Wat Yai Chai Mongkhon – Draped Buddha Statues
Before leaving Ayutthaya, we stopped at Wat Yai Chai Mongkhon located in the Southeastern part of the city. This temple is one of the most colorful of the ancient sites. Statues of Buddhas images encircle the temple draped in yellow robes. The robes, we learned from Non, are changed daily by devotees.
Also on the grounds, is one of the largest reclining Buddha images in Ayutthaya. Just like the other Buddha images, this one is draped in a giant yellow robe. While we were there, devotees were placing the robe on the Buddha image and walking around, showing their respects while praying and chanting.
Wat Muang In Ang Thong Province – The Largest Sitting Buddha in Thailand
To end the temple visits part of our Ayutthaya day tour, we drove to the nearby Ang Thong province. Also located in central Thailand, this small province houses the largest sitting Buddha image in Thailand and possibly in the world.
Wat Muang is a lively temple in contrast to the ancient ruins of Ayutthaya. Vendors, ATM machines and local advertising welcome you. On the temple grounds, you find life-size representations Indian epics, striking scenes of the Burmese invasion as well as religious imagery.
At the time of our visit, the largest sitting Buddha image was undergoing repairs. Despite the scaffolding all around, we could not help but be impressed its magnificent size and scale. Dominating at 84 meters tall, 92 meters including the pedestal, we were awestruck by the enormous statue.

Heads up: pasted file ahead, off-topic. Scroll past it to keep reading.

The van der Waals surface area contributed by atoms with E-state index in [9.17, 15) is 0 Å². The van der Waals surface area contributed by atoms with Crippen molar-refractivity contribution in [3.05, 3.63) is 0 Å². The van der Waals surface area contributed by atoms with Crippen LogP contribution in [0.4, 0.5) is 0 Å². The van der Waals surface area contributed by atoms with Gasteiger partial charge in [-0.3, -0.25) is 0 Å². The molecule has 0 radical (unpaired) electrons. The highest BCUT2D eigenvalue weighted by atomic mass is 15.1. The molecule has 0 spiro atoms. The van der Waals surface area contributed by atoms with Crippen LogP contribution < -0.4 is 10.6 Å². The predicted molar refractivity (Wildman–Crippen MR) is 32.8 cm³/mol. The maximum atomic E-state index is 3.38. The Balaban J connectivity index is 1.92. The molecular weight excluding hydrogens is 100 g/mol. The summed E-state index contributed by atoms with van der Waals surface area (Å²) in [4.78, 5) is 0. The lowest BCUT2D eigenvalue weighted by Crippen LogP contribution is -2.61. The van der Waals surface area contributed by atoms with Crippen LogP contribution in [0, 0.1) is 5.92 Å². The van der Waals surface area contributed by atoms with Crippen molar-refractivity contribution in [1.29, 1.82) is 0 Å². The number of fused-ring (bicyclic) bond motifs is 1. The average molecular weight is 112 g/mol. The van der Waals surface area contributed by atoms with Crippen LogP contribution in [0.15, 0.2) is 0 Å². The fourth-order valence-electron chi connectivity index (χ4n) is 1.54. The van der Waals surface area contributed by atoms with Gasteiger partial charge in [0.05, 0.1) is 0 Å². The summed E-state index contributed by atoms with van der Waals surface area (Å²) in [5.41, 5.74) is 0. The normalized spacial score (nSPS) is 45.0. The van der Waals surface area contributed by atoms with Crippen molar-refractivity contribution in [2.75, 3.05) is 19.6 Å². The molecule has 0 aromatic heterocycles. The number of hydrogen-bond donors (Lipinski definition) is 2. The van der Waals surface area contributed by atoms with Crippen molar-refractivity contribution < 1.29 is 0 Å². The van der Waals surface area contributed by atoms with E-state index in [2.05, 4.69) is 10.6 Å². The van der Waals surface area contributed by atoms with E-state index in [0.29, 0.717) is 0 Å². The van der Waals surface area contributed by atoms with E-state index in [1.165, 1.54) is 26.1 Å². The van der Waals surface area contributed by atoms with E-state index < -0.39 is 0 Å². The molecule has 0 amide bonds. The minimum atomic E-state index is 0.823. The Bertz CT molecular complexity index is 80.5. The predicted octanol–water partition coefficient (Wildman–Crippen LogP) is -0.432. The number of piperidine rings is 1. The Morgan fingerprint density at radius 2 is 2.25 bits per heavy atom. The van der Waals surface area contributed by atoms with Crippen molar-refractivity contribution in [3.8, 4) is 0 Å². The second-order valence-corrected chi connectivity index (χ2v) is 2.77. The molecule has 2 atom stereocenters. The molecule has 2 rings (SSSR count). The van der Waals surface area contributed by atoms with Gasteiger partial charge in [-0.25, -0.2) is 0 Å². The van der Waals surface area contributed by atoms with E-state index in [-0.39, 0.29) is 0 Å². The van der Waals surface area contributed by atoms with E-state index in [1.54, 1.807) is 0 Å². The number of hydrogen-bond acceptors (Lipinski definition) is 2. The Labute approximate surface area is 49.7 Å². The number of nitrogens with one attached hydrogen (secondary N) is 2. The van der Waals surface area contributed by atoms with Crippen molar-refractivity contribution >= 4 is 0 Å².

San Chao Rong Thong Market – For Local and Unique Desserts
On the way to the restaurant for lunch, we stopped at San Chao Rong Thong Market. This market is located next to the Noi river in the Ang Thong province, 10 mins from Wat Muang.
This area is an old Thai-Chinese community, where Chinese immigrants in the 19th century established themselves along the Noi River.
The San Chao Rong Thong Market is an old market, more than 100 years old, and an important market for regional desserts.
Many of the desserts are unique to the Ayutthaya region and can only be found at this local market. As we made our way through the winding alleys in the market, Non guided us to a number of Thai-Chinese vendors, selling unique desserts.
If your travels take you to the San Chao Rong Thong Market, be sure to indulge in the flavors of these unique and unmissable treats.
Thai Grilled Coconut Pancake – Khanom Ba Bin
Our first stop was at a stall run by an older lady who is known for her coconut pancakes. She has been perfecting coconut pancakes for more than 50 years, and according to Non, she is one of the most popular vendors at the market.
Prepared with a mix of rice flour and shredded coconut, these small round flat cakes are lightly grilled on a hot griddle. According to Non, the coconut pancakes get their purple color, naturally, from a local flower.